Who can be appointed as a guardian?
In appointments made by the Guardianship Tribunal a guardian can be a private person, that is a family member, friend or unpaid carer of the person with a disability. This person must be 18 years and over. In these kinds of appointments the Guardianship Tribunal will always try and appoint a private person.
If there is no private person available or willing to act as guardian, or where there is conflict about legal decisions relating to the person under guardianship, then the tribunal will appoint the
Public Guardian. The Public Guardian is only appointed as the 'guardian of last resort'.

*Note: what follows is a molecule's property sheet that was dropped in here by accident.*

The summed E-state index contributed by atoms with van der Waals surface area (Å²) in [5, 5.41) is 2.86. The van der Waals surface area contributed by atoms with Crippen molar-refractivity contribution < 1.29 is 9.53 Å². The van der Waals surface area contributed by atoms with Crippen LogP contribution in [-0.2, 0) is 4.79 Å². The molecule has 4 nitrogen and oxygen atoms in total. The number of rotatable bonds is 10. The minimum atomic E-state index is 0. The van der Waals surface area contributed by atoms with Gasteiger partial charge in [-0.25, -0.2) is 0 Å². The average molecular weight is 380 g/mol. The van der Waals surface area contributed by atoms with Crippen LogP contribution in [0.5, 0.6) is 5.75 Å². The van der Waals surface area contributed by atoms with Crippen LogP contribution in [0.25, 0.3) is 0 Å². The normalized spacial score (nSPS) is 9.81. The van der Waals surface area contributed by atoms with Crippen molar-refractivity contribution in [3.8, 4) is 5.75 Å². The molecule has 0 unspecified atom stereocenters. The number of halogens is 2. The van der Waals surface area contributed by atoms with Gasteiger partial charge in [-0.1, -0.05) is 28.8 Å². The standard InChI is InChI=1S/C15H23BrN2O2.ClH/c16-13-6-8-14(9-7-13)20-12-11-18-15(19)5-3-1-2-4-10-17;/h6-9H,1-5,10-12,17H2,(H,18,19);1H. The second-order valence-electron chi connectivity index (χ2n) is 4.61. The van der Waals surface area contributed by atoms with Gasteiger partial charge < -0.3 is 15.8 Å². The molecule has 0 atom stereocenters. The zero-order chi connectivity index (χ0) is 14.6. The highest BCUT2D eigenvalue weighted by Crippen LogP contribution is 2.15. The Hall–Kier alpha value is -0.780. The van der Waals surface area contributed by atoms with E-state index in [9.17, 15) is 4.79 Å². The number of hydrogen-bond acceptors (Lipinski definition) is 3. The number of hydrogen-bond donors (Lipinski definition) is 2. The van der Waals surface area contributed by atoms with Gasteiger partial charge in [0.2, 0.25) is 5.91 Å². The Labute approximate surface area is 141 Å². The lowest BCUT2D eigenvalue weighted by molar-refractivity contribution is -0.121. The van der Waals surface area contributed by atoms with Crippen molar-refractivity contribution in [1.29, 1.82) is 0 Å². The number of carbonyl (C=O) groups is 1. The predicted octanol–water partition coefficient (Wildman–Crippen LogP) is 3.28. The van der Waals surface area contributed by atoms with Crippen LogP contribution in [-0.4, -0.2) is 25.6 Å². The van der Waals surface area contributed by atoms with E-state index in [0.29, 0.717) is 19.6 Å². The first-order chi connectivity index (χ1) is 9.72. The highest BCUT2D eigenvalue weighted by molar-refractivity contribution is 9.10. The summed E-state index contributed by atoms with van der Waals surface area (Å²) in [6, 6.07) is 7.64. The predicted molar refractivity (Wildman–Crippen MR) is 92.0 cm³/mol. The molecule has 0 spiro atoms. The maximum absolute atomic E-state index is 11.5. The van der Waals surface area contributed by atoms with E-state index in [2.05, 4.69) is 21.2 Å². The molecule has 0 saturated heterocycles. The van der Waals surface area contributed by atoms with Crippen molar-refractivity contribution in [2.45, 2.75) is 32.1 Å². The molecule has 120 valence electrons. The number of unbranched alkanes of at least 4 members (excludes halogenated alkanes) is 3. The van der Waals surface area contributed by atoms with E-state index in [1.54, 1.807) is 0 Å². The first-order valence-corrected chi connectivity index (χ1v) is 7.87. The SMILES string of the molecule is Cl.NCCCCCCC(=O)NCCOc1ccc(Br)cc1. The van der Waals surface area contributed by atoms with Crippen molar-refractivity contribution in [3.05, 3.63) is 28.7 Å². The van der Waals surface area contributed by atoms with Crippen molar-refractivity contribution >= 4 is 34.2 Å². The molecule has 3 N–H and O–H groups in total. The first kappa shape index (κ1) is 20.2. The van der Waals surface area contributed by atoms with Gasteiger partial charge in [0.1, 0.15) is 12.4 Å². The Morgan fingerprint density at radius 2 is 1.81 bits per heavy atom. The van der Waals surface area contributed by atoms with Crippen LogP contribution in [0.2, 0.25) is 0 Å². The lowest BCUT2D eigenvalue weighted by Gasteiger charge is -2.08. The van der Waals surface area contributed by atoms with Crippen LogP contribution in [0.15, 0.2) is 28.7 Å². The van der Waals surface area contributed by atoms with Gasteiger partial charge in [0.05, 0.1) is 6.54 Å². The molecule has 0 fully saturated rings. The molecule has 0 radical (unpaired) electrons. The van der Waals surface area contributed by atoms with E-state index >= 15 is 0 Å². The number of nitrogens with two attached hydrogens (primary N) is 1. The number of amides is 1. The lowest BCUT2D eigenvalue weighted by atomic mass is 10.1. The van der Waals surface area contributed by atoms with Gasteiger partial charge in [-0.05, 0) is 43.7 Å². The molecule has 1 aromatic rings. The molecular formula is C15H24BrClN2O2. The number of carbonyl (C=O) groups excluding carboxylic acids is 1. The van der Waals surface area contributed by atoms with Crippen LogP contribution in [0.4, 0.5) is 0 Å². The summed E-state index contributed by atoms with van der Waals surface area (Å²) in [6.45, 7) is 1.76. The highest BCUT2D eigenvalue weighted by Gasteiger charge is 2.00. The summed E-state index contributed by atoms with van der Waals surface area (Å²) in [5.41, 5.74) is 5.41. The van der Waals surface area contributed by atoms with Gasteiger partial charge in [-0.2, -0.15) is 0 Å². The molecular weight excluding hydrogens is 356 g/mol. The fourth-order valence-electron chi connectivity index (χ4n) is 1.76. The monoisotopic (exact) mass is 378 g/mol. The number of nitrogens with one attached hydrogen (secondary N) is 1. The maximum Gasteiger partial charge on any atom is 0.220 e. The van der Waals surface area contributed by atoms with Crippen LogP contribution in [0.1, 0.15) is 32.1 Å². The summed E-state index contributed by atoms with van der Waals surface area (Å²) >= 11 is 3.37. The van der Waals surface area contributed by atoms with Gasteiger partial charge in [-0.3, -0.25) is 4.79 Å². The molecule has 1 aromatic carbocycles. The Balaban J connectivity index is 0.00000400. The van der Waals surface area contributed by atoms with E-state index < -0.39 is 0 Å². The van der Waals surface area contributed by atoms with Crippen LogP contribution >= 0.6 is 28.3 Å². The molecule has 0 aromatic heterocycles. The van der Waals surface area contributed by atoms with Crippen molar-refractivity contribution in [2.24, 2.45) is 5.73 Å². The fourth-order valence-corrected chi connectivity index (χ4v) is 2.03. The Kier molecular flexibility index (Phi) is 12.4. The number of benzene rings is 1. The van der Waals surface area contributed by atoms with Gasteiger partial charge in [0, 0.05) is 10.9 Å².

The Public Guardian may also be appointed jointly with a private guardian but only with different functions (decision-making areas).
A guardian can also be appointed by a legal process known as enduring guardianship. An enduring guardianship appointment is a legal document where you nominate someone to make health and welfare decisions for you, for example where you live and the health care you receive.
For more information visit the
enduring guardianship page on this website or refer to our publication,
'Enduring Guardianship in NSW; your way to plan ahead'.